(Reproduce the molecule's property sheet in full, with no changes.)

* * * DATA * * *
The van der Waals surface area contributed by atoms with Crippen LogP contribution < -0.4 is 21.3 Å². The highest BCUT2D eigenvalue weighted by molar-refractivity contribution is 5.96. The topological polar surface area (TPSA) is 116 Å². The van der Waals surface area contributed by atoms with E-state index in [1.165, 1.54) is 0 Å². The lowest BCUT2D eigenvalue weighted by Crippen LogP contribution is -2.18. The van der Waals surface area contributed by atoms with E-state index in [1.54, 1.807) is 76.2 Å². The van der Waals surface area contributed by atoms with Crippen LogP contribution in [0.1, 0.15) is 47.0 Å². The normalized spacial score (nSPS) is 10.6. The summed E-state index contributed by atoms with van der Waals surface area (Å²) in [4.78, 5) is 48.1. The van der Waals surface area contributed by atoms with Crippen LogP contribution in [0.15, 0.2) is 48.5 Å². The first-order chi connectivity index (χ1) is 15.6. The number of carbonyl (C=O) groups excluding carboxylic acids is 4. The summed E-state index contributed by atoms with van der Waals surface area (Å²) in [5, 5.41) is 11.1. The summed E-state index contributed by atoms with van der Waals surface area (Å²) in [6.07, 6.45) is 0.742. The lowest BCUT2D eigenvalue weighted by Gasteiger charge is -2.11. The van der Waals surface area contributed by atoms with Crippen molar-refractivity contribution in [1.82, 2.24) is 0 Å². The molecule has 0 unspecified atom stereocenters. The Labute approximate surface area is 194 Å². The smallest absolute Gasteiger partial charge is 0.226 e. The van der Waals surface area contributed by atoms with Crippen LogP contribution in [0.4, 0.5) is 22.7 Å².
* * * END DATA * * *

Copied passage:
The van der Waals surface area contributed by atoms with Crippen LogP contribution < -0.4 is 21.3 Å². The highest BCUT2D eigenvalue weighted by molar-refractivity contribution is 5.96. The topological polar surface area (TPSA) is 116 Å². The van der Waals surface area contributed by atoms with E-state index in [1.165, 1.54) is 0 Å². The lowest BCUT2D eigenvalue weighted by Crippen LogP contribution is -2.18. The van der Waals surface area contributed by atoms with E-state index in [1.54, 1.807) is 76.2 Å². The van der Waals surface area contributed by atoms with Crippen LogP contribution in [0.1, 0.15) is 47.0 Å². The normalized spacial score (nSPS) is 10.6. The summed E-state index contributed by atoms with van der Waals surface area (Å²) in [4.78, 5) is 48.1. The van der Waals surface area contributed by atoms with Crippen LogP contribution in [0.15, 0.2) is 48.5 Å². The first-order chi connectivity index (χ1) is 15.6. The number of carbonyl (C=O) groups excluding carboxylic acids is 4. The summed E-state index contributed by atoms with van der Waals surface area (Å²) in [5, 5.41) is 11.1. The summed E-state index contributed by atoms with van der Waals surface area (Å²) in [6.07, 6.45) is 0.742. The lowest BCUT2D eigenvalue weighted by Gasteiger charge is -2.11. The van der Waals surface area contributed by atoms with Crippen molar-refractivity contribution in [1.82, 2.24) is 0 Å². The molecule has 0 unspecified atom stereocenters. The Labute approximate surface area is 194 Å². The smallest absolute Gasteiger partial charge is 0.226 e. The van der Waals surface area contributed by atoms with Crippen LogP contribution in [0.4, 0.5) is 22.7 Å².